Rossi says that while Dave Littlefield and Jim Tracy will keep their jobs, many players will be moved in the next few weeks. "Almost every contending club" is interested in Craig Wilson, Rossi reports. (Wilson is good enough to play for "almost every contending club" but not good enough to play for the Pirates, apparently.) The Pirates will try to trade Jeromy Burnitz, Joe Randa, and possibly Sean Casey if Casey and the Pirates can't reach a contract extension. In addition, the Pirates will probably trade at least one veteran reliever.
Rossi repeats the prevailing thinking about signing Casey, unfortunately:
Forget Eldred - there are always options. The Pirates could swing a trade, mine free talent sources, or go with a player they already have. Or they could grab another free agent like Aubrey Huff or Shea Hillenbrand - though these options are far from ideal and I would probably avoid them unless I could get a bargain, they're still better than Casey.
Sean Casey is a nice guy, I'm sure, but there is absolutely no good baseball reason to keep him. He has long been a below average hitter for his position. He is over 30. He is injury-prone. He is unathletic. He is incredibly slow. He might as well be wearing an enormous flashing neon sign that says "BUST." Signing him to a three-year extension would, and I don't think I'm exaggerating, be an invitation to problems of Kevin Young or Pat Meares-type magnitude. It would be that bad. A two-year contract wouldn't be a whole lot better.
This is an extremely bad idea, and the notion that there just aren't any other options than to sign Casey is the sort of rationalization that could only be created by someone whose expectations have been lowered to lithospheric depths. This might come as a shock to some Pirates fans and beat writers, but some general managers possess qualities like foresight and imagination that prevent them from getting into situations where there are "no real alternative[s]" and enable them to find creative solutions when they do. These qualities prevent these GMs from feeling compelled to make future-destroying decisions just because a particular free-agent crop is thin, especially when they aren't in a position to contend immediately anyway. (And did the Pirates not know the free agent crop was going to be thin when Craig Wilson was willing to make a deal this offseason?)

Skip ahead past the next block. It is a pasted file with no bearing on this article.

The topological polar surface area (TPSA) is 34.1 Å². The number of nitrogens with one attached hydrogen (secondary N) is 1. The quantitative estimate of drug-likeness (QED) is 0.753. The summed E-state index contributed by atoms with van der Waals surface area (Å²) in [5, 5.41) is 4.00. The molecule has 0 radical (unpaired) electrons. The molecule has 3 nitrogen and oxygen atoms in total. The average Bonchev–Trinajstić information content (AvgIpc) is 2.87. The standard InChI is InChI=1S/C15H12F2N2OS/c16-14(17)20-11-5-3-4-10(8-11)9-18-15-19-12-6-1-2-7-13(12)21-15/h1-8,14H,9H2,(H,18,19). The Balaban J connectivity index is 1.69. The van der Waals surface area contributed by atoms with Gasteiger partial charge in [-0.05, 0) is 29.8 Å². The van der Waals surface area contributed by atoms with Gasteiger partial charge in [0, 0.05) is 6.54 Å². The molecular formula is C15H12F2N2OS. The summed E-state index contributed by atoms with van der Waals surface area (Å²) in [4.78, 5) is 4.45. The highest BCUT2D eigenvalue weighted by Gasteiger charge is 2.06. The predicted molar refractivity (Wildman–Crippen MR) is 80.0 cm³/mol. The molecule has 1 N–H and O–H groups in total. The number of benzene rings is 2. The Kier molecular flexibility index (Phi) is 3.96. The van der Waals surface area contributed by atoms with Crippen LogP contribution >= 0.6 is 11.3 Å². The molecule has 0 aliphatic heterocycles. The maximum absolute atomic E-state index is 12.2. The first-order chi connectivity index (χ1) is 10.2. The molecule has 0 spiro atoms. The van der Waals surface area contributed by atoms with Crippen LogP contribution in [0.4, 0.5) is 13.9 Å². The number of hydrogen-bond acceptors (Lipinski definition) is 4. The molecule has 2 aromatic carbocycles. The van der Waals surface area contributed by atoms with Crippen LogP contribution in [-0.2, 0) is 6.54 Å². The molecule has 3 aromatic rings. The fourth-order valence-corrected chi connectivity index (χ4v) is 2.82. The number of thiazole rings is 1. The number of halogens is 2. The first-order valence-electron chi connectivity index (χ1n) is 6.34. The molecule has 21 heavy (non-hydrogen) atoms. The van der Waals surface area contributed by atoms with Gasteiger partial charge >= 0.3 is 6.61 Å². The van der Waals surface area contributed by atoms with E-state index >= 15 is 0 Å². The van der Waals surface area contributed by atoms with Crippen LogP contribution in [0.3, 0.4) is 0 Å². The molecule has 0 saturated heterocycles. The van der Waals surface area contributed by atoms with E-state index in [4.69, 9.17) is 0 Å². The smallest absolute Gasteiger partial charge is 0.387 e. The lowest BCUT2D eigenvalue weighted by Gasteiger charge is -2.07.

Is there any possible doubt that a three-year Casey contract worth anywhere near $18 million is extremely likely to be a huge problem by, oh I don't know, its second year? Could anyone possibly dispute that? In that case, why why why would you knowingly screw up 2008 and 2009 (when any number of better options will be available) just so 2007 is, at best, a little more certain? 2007 is already a lost year - the Pirates aren't going to make up the 35 or so games in the standings they'd need to be competitive. And they'd have probably about a 50/50 shot of doing better than Casey in 2007 if they just did nothing and went with Eldred or Ryan Doumit or whoever. Seriously, Littlefield, please don't sign Casey.
An interesting subtext of Rossi's article has to do with the circumstances surrounding potential trades, and how revealing these circumstances are of Littlefield's inability to judge talent. Every contending team wants Craig Wilson, but only the Giants seem to want Casey, who starts ahead of Wilson. Burnitz, who was signed to start ahead of Wilson, can't be given away unless the Pirates eat a chunk of his contract, which was signed only months ago. Nobody wants Randa, either. And listen to what Rossi has to say about Jack Wilson:
I'd like to point out, yet again, that Wilson's increasing salary has nothing to do with this season. When his stupid contract was signed, he was already under the Pirates' control for 2006 and 2007. Wilson would not be a "hard sell" of any kind if potential trading partners were only required to take on his 2006 contract and take him to arbitration for the 2007 season if they wanted to. In that case, Wilson would probably be a fairly valuable commodity. But, because of a contract that hasn't even kicked in yet, he is a "hard sell." Wilson's contract has therefore actively decreased his value to the Pirates.
So, when Littlefield tries to make trades this month, he'll be hampered by not one, not two, but three big mistakes he's made in the past half-year or so (the Burnitz, Randa, and Jack Wilson contracts). He'll also need to consider another even bigger one that he hasn't even made yet, which is the possible extension for Casey. Well done, Littlefield, well done.